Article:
Landlords, think twice before selling

Posted on 18th April 2024

Landlords, think twice before selling

There’s no doubting that the trend in recent years of landlords selling their rental stock is a real problem to the lettings industry. It’s something that’s not unique to the North East but more of a UK-wide problem. While we completely understand why it’s happening, we would strongly urge landlords to stop for a minute and think of the advantages of remaining in the market.

Why have so many landlords sold up?

Since Covid, it’s been a perfect storm of a range of factors. Firstly, a trend that’s happened for years is the over-regulation of the lettings industry. More and more is being asked of landlords (higher agent fees due to the tenant fee ban, electrical reports, selective licensing, Right to Rent checks and smoke and carbon monoxide alarms to name some) and any incentives, such as tax breaks, have been taken away. Secondly, house prices increased substantially after lockdown. And finally, high mortgage rates now mean landlords out of their fixed term products are paying more each month. Not just a little more, either - often, hundreds of pounds every month.

What has been the effect on the rental market?

In a word... significant. Demand is really high but because of fewer rental properties coming to the market, rents have increased substantially and competition for available properties is fierce.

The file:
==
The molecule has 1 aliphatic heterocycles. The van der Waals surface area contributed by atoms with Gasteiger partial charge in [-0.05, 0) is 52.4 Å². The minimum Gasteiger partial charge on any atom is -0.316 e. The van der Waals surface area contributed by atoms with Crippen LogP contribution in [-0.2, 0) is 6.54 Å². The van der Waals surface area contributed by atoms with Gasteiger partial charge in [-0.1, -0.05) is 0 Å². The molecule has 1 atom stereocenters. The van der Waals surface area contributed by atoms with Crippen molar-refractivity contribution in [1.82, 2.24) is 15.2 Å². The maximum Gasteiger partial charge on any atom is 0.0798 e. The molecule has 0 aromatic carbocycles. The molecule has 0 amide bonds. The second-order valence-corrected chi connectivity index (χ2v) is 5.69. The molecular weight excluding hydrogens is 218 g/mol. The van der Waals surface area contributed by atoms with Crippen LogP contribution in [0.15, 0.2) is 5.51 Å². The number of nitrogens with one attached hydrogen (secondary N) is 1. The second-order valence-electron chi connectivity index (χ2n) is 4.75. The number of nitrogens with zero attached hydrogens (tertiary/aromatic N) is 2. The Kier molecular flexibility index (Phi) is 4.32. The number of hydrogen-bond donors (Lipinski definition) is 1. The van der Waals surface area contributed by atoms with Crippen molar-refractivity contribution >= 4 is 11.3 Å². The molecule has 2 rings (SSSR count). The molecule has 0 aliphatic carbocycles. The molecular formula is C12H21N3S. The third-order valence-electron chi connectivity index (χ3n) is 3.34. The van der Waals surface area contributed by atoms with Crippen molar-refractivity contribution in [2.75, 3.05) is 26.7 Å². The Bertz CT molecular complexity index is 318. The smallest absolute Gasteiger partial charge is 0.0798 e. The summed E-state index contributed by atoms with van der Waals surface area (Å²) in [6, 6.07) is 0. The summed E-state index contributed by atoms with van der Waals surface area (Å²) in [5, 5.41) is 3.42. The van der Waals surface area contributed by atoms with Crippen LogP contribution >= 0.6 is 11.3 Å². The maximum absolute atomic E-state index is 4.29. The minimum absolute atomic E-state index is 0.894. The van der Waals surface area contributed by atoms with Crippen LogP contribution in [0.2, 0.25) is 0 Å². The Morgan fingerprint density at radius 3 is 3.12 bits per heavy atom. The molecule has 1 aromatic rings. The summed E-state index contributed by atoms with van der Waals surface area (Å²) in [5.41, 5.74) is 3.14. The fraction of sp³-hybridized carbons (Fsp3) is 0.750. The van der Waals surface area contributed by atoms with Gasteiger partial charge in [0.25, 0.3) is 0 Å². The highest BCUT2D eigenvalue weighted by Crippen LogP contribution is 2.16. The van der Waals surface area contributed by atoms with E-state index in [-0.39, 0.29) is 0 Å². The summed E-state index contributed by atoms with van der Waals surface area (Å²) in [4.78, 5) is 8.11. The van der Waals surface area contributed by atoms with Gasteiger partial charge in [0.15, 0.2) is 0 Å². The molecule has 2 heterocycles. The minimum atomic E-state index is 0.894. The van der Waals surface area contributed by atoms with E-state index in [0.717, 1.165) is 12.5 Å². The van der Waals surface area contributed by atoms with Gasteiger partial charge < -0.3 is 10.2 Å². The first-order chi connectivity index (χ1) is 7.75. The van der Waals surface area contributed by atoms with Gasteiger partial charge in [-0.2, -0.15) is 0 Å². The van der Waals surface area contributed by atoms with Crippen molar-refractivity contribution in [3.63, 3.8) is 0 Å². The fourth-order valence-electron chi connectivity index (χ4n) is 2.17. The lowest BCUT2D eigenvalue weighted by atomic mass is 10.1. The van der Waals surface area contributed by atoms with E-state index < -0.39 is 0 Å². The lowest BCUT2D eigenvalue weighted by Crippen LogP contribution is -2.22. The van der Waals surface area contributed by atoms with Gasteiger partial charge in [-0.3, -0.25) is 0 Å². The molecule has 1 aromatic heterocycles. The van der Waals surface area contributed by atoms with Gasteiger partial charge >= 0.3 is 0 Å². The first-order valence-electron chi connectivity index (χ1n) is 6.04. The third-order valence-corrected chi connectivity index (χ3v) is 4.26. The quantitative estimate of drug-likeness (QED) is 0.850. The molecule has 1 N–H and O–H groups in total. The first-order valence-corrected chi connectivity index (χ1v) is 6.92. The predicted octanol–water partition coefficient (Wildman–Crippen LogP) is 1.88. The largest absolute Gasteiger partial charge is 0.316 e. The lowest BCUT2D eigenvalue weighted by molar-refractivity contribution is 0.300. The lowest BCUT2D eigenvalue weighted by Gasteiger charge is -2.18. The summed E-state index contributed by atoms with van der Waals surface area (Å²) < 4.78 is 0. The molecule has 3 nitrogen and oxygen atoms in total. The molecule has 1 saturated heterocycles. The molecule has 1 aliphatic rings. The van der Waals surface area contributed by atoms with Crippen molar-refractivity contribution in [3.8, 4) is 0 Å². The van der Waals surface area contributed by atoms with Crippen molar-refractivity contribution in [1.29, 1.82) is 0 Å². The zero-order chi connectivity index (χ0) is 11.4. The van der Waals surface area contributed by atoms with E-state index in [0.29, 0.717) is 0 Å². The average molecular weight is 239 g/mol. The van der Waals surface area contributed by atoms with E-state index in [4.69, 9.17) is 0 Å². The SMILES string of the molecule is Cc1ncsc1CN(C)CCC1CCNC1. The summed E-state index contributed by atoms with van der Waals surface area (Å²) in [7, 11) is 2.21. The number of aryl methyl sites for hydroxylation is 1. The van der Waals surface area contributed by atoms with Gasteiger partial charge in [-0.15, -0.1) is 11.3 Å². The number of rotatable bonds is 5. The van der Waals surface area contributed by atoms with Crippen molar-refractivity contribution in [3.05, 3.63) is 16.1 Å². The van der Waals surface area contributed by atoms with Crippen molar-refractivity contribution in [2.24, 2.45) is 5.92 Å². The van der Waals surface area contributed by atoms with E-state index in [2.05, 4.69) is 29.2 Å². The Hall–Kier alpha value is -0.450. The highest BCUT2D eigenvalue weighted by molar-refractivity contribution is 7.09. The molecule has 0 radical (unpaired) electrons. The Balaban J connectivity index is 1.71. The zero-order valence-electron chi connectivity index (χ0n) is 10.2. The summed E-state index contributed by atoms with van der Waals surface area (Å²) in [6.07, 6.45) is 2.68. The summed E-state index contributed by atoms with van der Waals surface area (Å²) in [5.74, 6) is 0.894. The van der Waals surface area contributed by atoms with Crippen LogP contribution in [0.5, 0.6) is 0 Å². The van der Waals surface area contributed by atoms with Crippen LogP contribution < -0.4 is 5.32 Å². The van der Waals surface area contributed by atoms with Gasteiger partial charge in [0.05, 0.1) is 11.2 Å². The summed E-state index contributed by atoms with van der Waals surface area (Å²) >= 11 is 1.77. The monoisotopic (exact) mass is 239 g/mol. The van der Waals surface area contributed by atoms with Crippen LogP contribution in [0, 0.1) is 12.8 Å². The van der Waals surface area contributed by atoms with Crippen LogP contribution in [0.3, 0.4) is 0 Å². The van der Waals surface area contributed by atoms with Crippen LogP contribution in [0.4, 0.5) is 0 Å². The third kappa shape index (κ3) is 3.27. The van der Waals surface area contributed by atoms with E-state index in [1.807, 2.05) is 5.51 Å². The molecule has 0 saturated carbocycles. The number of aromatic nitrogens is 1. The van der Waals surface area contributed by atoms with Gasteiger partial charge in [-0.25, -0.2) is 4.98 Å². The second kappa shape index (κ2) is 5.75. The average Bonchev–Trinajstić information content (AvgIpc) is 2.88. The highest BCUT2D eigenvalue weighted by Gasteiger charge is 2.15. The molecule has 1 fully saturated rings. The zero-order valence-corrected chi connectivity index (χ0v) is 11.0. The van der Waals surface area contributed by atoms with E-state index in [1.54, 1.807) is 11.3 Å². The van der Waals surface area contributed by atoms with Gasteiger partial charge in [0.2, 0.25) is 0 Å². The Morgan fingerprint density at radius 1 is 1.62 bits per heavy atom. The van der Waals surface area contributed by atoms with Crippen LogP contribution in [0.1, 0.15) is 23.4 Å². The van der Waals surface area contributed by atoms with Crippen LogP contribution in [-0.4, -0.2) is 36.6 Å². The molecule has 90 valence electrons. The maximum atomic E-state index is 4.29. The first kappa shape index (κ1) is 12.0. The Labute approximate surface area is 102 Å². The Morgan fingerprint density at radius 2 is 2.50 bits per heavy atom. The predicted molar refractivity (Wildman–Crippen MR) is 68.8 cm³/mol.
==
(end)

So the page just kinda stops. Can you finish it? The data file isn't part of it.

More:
Why is it worth keeping hold of rental properties?

While we can completely understand landlords’ motivations in selling in the current climate, here’s a few reasons why we think you should think twice:

  • Record rents. Rents have never been so high. Ask your local branch for an up-to-date valuation. You might be pleasantly surprised.
  • You’ll have a selection of tenants to choose from. Generally speaking, landlords who do re-let their properties regularly have several applicants to choose from as competition is so fierce. As a landlord, this gives you more freedom to pick a tenant suited to you rather than just moving someone in because nobody else has expressed an interest.
  • Mortgage rates are likely to come down. Inflation is at its lowest for 2.5 years and generally the feeling in the industry and the wider press is that the Bank of England will start to reduce interest rates next month.
  • There is also a possibility of new incentives being introduced to tempt landlords back into the market. If you’ve followed the drama around the Rental Reform Bill and EPC regulations being scrapped, you’ll have seen the government has had to think twice a lot lately. They are becoming increasingly aware that any measures that will see more landlords exiting the private rented sector will only punish tenants in the long run, with fewer properties and higher rents. Surely, whichever party is in power at the next election, must do something to address the problem.